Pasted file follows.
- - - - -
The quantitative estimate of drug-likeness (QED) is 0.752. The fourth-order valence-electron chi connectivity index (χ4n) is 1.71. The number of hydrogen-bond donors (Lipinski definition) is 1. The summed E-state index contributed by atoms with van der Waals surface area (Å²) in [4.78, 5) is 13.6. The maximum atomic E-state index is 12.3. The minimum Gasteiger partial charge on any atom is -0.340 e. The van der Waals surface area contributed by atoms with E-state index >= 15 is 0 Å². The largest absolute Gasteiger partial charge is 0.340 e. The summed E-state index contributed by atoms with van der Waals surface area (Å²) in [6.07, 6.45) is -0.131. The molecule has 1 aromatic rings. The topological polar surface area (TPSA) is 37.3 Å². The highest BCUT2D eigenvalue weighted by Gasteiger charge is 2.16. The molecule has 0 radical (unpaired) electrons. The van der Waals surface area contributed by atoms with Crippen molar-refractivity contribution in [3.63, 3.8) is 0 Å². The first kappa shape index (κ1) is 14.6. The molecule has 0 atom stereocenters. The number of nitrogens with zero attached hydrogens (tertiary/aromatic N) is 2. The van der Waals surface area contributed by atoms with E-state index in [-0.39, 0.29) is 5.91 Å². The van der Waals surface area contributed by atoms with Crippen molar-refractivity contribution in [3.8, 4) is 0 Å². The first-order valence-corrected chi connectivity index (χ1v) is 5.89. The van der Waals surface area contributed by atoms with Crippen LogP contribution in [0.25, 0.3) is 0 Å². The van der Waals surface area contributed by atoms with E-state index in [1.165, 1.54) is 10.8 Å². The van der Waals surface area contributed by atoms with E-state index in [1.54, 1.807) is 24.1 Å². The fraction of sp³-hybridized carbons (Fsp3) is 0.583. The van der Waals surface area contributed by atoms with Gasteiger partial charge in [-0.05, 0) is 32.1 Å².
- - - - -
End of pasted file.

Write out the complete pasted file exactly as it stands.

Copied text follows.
The quantitative estimate of drug-likeness (QED) is 0.752. The fourth-order valence-electron chi connectivity index (χ4n) is 1.71. The number of hydrogen-bond donors (Lipinski definition) is 1. The summed E-state index contributed by atoms with van der Waals surface area (Å²) in [4.78, 5) is 13.6. The maximum atomic E-state index is 12.3. The minimum Gasteiger partial charge on any atom is -0.340 e. The van der Waals surface area contributed by atoms with E-state index >= 15 is 0 Å². The largest absolute Gasteiger partial charge is 0.340 e. The summed E-state index contributed by atoms with van der Waals surface area (Å²) in [6.07, 6.45) is -0.131. The molecule has 1 aromatic rings. The topological polar surface area (TPSA) is 37.3 Å². The highest BCUT2D eigenvalue weighted by Gasteiger charge is 2.16. The molecule has 0 radical (unpaired) electrons. The van der Waals surface area contributed by atoms with Crippen molar-refractivity contribution in [3.63, 3.8) is 0 Å². The first kappa shape index (κ1) is 14.6. The molecule has 0 atom stereocenters. The number of nitrogens with zero attached hydrogens (tertiary/aromatic N) is 2. The van der Waals surface area contributed by atoms with E-state index in [-0.39, 0.29) is 5.91 Å². The van der Waals surface area contributed by atoms with Crippen molar-refractivity contribution in [3.8, 4) is 0 Å². The first-order valence-corrected chi connectivity index (χ1v) is 5.89. The van der Waals surface area contributed by atoms with Crippen LogP contribution in [0.25, 0.3) is 0 Å². The van der Waals surface area contributed by atoms with E-state index in [1.165, 1.54) is 10.8 Å². The van der Waals surface area contributed by atoms with E-state index in [1.54, 1.807) is 24.1 Å². The fraction of sp³-hybridized carbons (Fsp3) is 0.583. The van der Waals surface area contributed by atoms with Gasteiger partial charge in [-0.05, 0) is 32.1 Å².